Monday, December 8, 2014

A Visit From St. Nicholas

An American 5 year old's version
of St. Nicholas
One of my favorite aspects of living overseas is learning about local traditions. As Americans it is all too easy to assume that just because we celebrate a holiday in a certain way everyone else does as well. But that is not the case and this is what I love about being in Europe. And what is even better is that Sidney is learning about different holiday celebrations in his Belgian school then gets to share, and many times introduce, the traditions to us. I think it is wonderful that he is learning that there are different ways of celebrating holidays and other important days with no way being better than the other. Hence was the case last week when St. Nicholas visited his school.

Saint Nicholas is the forefather of the American Santa Claus who fills stockings on the 25th of December and thus his story is similar yet different than the American version. His name is derived from his Dutch name of "Sinterklaas". There are other similarities as well. Both dress in red but Sinterklaas dons a bishops robe and mitre. Santa has his posse of elves while Sinterklaas has helpers who are called "Pere Fouettard". Rather than wearing tights and smocks their clothes pay homage to their Moorish roots. In a dark twist that would probably be deemed unacceptable to Americans, the Pere Fouttard are said to put the children who have been bad in their sacks and take them back to Spain where they live during the rest of the year. (No frosty North Pole temperatures for Sinterklaas and his helpers).

St. Nicholas' actual birthday falls on the 6th of December and is aptly called Saint Nicholas Day. Here in the Benelux, on the evening of the 5th children leave their empty shoes (or in the Netherlands, their clogs) in front of the fireplace with the hopes that upon waking in the morning they will find them filled with treats. Hay and carrots are often left for the reindeer. As is the case with the American Santa, good children awaken to find their shoes filled with goodies while bad children receive nothing. Here, the story is the same as it is in America. And the festive atmosphere that surrounds the lead up to his arrival? That too is the same.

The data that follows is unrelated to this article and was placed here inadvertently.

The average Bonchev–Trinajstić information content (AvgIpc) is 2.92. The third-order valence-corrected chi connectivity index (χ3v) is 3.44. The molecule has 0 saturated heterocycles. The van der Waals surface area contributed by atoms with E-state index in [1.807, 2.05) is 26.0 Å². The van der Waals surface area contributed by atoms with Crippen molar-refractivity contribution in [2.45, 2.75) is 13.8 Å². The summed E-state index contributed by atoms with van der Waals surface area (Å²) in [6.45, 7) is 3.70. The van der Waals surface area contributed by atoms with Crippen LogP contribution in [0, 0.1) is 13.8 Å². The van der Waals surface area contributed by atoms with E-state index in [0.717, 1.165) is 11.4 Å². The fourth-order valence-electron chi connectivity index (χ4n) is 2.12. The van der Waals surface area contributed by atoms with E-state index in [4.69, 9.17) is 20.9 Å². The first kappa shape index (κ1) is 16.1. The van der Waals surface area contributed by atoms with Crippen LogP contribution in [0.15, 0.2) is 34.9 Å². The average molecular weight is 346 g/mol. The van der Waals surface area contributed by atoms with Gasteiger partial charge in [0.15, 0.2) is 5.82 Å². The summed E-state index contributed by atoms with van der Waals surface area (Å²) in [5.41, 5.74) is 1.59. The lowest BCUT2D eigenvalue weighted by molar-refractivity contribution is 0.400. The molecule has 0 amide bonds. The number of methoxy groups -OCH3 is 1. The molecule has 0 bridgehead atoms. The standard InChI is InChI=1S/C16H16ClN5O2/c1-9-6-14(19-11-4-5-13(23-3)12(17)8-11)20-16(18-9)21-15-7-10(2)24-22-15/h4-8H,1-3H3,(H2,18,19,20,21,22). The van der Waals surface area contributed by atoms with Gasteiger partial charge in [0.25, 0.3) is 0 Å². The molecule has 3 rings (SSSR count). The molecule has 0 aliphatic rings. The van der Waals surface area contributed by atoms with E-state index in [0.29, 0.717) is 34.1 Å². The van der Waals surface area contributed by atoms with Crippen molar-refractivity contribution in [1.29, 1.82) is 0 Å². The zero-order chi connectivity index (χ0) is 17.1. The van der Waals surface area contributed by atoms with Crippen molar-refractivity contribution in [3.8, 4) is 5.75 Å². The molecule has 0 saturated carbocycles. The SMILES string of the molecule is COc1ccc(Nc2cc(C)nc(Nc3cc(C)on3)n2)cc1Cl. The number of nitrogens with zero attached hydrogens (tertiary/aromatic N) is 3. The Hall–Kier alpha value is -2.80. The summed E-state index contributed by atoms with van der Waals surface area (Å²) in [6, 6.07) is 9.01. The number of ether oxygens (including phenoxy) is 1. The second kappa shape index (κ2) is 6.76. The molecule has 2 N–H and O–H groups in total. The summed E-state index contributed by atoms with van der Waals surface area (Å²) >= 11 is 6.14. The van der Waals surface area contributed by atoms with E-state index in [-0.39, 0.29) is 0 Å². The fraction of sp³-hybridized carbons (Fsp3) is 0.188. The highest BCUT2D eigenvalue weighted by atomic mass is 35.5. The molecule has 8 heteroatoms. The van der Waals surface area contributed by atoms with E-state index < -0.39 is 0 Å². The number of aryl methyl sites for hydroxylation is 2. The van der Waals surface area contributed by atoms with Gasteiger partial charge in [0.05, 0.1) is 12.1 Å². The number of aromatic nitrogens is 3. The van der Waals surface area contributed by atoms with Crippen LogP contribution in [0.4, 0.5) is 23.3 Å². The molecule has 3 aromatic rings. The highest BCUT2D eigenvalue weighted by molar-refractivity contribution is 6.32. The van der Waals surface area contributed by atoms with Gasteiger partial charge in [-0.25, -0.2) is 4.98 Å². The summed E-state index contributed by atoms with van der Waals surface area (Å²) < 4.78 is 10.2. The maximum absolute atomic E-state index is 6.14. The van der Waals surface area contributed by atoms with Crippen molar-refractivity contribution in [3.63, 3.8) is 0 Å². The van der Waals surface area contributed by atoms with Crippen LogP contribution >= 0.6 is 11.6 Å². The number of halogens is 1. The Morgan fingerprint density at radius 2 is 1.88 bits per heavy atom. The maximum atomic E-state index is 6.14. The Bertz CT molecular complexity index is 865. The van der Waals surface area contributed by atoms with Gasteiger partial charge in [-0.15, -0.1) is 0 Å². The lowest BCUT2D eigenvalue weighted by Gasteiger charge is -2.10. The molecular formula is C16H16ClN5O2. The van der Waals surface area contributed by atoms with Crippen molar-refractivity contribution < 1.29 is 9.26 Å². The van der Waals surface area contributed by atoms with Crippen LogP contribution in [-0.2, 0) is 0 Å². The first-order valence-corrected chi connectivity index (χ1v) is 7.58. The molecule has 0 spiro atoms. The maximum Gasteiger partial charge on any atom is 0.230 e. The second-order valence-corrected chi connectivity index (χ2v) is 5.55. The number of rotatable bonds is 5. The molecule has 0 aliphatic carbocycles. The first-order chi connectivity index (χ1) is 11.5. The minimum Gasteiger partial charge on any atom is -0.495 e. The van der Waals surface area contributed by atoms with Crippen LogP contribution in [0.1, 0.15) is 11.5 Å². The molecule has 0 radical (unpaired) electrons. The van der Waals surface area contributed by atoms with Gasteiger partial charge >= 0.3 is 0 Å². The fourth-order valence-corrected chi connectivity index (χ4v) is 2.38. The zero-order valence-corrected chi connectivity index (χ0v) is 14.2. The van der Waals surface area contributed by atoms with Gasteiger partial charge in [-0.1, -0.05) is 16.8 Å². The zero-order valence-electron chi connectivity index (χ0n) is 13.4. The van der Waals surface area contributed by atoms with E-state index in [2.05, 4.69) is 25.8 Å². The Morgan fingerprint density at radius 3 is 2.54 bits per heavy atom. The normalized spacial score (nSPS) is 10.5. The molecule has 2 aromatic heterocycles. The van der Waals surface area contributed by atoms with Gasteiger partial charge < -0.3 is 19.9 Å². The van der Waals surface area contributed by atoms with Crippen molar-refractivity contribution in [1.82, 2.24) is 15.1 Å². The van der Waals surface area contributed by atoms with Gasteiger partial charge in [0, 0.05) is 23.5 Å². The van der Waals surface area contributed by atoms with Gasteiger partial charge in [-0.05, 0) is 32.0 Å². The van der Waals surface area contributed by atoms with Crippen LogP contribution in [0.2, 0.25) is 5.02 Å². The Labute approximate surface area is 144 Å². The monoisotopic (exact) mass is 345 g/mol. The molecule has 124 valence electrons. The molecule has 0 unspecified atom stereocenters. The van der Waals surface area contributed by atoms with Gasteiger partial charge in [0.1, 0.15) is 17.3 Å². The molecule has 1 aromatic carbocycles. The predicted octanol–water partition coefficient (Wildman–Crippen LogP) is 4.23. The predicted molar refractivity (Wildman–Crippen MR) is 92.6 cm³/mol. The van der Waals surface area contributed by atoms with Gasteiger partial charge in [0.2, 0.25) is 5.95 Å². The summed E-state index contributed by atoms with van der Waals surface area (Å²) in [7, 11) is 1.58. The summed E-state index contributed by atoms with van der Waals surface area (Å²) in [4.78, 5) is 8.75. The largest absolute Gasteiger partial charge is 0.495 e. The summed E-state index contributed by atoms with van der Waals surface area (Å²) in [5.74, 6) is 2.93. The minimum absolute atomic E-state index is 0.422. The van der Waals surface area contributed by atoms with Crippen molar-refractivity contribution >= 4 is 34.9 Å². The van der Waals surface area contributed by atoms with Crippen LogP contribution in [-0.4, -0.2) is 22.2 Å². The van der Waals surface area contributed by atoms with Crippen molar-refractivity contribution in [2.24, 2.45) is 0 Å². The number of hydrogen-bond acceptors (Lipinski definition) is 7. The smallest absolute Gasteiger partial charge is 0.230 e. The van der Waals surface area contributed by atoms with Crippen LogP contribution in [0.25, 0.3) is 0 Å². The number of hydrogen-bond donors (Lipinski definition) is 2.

A few weeks ago Sidney's teacher put out the call for empty plastic water bottles for an upcoming project. When I queried Sidney about it he smugly told me that I needed to wait to see what they were making. Each day he came home with small progress reports and all I could surmise was that a lot of cutting and gluing was involved. Sidney said it was hard but fun. Early last week Sidney informed me that St. Nicolas was coming on Friday and that his madame had informed him that the entire class needed to be good if they were to receive a gift. He was excited and when I inadvertently referred to him as Santa Claus I was quickly corrected. And sure enough, this past Friday he visited the school and Sidney came home with not only his gift (a wonderful age appropriate wooden puzzle) and his own small St. Nicholas which Sidney had been laboring over for the past few weeks. He proudly showed me how he had cut then glued each piece. And St. Nicholas is now sitting in his place of honor under our American Christmas tree awaiting the arrival of his cousin Santa Claus later this month.

Christmas itself is still an important holiday here in Europe and it has many of the same over-commercialized aspects that we do in the United States. But despite this widely recognized and celebrated day, Europeans continue to hold onto their St. Nicholas Day celebrations. I love this and hope it is a tradition that is never lost.

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